FILE – In this July 15, 2020, file photo, pro-democracy activists who were elected from unofficial pro-democracy primaries, including Joshua Wong, left, attend a press conference in Hong Kong. About 50 Hong Kong pro-democracy figures were arrested by police on Wednesday, Jan. 6, 2021 under a national security law, following their involvement in an unofficial primary election last year held to increase their chances of controlling the legislature, according to local media reports. (AP Photo/Kin Cheung, File)
The unofficial primaries held in July last year attracted more than 600,000 voters even though pro-Beijing lawmakers and politicians had warned the event could breach the security law. Pro-democracy figures had hoped to use the vote to build support and win a majority of seats in the legislature, which they could use to vote against bills they deemed to be pro-Beijing, block budgets and paralyze the government.
Hong Kong leader Carrie Lam had said at the time that if the primary election was aimed at resisting every policy initiative by the Hong Kong government, it may fall under subverting state power, an offence under the national security law.
Beijing also blasted the primaries as illegal, calling it a “serious provocation” of Hong Kong’s electoral system.
Following the handover of Hong Kong to China by the British in 1997, the semi-autonomous Chinese city has operated on a “one country, two systems” framework that affords it freedoms not found on the mainland. In recent years, Beijing has asserted more control over the city, drawing criticism that Hong Kong’s freedoms were under attack.
The legislative elections, originally slated to be held in September, were later postponed for a year. Lam cited the health risk of the coronavirus pandemic, though the pro-democracy camp denounced the postponement as unconstitutional.
In November, all of Hong Kong’s pro-democracy lawmakers resigned en masse after four of them were disqualified, leaving a largely pro-Beijing legislature.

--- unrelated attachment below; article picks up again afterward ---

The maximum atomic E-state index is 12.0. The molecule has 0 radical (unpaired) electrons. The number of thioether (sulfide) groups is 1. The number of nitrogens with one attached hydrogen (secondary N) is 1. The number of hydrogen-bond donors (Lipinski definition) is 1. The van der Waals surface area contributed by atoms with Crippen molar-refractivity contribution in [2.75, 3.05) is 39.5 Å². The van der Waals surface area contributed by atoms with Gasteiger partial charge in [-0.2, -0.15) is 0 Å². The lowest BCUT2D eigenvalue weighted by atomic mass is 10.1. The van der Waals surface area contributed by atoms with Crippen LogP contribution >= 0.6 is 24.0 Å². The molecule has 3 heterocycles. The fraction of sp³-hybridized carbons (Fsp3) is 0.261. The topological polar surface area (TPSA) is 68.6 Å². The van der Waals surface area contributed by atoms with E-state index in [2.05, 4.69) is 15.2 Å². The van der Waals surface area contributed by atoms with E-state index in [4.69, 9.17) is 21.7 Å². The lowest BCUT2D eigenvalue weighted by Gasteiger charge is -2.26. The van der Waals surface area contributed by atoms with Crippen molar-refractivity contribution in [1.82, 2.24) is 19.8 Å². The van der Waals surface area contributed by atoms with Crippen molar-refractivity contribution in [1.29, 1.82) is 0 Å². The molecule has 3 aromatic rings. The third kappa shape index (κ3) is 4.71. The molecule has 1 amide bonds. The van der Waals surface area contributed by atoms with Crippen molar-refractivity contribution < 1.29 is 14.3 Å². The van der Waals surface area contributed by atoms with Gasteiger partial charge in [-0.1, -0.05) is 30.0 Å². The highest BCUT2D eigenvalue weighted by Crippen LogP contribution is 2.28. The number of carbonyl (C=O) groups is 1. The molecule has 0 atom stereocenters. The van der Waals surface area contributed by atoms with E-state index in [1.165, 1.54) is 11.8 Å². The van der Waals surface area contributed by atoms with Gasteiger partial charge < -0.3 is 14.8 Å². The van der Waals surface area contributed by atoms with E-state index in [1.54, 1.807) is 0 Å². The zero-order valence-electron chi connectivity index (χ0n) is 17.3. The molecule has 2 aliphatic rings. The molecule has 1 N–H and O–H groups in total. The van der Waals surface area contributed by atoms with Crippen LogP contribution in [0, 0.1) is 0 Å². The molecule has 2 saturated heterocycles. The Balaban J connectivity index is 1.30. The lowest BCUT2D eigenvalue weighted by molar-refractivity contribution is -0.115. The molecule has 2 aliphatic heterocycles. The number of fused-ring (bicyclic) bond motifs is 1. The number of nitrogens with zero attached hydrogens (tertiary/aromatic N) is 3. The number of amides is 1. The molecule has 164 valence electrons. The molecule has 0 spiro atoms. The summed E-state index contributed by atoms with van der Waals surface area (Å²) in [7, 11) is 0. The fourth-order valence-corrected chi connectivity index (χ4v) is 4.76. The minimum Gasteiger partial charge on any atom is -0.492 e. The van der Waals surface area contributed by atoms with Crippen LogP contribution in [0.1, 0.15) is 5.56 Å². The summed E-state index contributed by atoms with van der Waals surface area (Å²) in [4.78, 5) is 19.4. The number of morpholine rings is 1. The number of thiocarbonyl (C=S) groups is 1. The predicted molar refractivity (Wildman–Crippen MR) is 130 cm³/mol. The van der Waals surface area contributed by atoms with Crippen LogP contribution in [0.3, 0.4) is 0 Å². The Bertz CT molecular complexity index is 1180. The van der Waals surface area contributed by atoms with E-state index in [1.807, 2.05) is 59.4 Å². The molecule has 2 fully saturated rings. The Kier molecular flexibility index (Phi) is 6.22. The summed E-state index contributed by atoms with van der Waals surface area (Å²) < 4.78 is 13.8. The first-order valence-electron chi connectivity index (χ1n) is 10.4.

The sweeping arrests drew condemnation from Anthony Blinken, the U.S. Secretary of State nominee for the upcoming Biden administration, who said on Twitter that it was an “assault on those bravely advocating for universal rights.”
“The Biden-Harris administration will stand with the people of Hong Kong and against Beijing’s crackdown on democracy,” Blinken wrote in his tweet.
The arrests suggest that Beijing has failed to learn from its mistakes in Hong Kong that repression generates resistance, according to a statement from Human Rights Watch’s senior China researcher Maya Wang.
She said that “millions of Hong Kong people will persist in their struggle for their right to vote and run for office in a democratically elected government.”
In further remarks to The Associated Press, Wang said it wasn’t clear what provisions of the law were being cited to justify the arrests, but that local authorities seem less concerned with legal substance.
“The very nature of the national security law is as a draconian blanket law allowing the government to arrest and potentially imprison people for long terms for exercising their constitutionally protected rights,” Wang said.
“The veneer of rule of law is also applied in mainland China stripped of any meaning. Hong Kong is looking more like mainland China but where one ends and the other begins is hard to discern,” she said.